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Sword team's debut on 100th anniversary

A new team of rapper sword dancers in Oxfordshire could not have picked a more notable date for its public debut.

It'll be a hundred years to the day since the chance meeting that led to the revival of Britain's ceremonial dances.

"We didn't even register the significance of the date when we chose it," says Steve Wass, who'll play the role of Tommy for Mr Leslie's Rapper Sword Dancers of Banbury.

At 10 o'clock on 26 December, 1999, Headington Quarry Morris Dancers will begin a day's celebrations to recall their side's meeting with the folk music collector Cecil Sharp in 1899 (see main story).

An hour later, Mr Leslie's Rapper will dance out for the first time at Banbury Cross, just 25 miles up the road.

They'll then make the four-mile trip to picturesque Adderbury - another traditional morris village - where they're aiming to dance at The Bell at 12.30.

Four members of the team will also be blocking the lunchtime traffic outside the pub, by joining in a mummers' play.

"We chose the date because we knew the mumming was going on in Adderbury," says Steve Wass, "so we knew there'd be a crowd to dance for.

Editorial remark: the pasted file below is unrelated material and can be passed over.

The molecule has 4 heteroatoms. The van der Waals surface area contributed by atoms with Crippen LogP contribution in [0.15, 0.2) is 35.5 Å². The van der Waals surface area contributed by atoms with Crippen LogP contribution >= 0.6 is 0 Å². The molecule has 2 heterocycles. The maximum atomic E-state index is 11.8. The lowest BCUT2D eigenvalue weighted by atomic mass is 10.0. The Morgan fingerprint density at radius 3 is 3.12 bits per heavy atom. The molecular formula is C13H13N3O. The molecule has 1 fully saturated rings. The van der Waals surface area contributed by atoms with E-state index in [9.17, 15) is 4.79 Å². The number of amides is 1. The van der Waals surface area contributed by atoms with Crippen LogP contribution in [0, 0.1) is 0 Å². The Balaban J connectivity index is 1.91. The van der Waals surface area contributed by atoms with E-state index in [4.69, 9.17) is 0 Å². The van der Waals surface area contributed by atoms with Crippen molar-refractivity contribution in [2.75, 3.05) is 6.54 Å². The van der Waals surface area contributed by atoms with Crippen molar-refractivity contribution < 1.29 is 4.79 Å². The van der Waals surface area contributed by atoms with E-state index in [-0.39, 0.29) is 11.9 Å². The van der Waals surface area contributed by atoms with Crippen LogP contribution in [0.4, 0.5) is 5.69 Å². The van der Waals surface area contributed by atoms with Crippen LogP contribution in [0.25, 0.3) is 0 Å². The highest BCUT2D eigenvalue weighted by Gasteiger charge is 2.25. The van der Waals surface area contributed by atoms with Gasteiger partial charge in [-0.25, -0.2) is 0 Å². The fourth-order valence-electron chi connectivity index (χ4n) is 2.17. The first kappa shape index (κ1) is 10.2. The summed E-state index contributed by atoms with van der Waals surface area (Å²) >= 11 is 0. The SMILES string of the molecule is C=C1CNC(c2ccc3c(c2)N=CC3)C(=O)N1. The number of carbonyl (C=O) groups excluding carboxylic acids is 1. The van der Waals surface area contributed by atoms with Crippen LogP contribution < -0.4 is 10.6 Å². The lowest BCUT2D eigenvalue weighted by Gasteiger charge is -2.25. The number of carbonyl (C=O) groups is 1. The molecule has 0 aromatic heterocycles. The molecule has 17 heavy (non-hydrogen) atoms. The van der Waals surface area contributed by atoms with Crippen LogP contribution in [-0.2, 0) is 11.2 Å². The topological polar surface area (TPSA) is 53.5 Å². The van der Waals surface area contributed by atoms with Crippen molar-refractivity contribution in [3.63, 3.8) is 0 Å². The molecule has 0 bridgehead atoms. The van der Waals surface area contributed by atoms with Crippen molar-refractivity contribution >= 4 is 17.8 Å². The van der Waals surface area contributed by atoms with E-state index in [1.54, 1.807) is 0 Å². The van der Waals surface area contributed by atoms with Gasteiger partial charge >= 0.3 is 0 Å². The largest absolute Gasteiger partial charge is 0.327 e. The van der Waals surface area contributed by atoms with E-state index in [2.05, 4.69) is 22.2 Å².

"It was only some time after we'd chosen the date that we realised it was the centenary day."

The side is quicker on the uptake, though, when it comes to funding.

Members persuaded the trustees of The Banbury Charities to buy them a set of six rapper "swords", after finding out about the trust through a chance conversation with the town mayor.

"On the Monday morning I posted the letter," says Steve, "and on the Tuesday I had a phone call from the clerk.

"She thought we were asking for a sword for every person likely to dance - so how many people were going to be in this team?

"When I said we wanted just six swords, she breathed a sigh of relief and said, 'You can have the money.' We were amazed."

The team was started by John Leslie, who's also one of three founder members of Adderbury Morris Men still active in the side, 25 years after it revived the village's centuries-old tradition.

Early in 1999, John met up with Pete Bareham, with whom he'd learned some rapper about 20 years previously. The encounter encouraged him to start up his own team with fellow Adderbury dancers.



1999 Simon Pipe, Mark Rogers, The Outside Capering Crew

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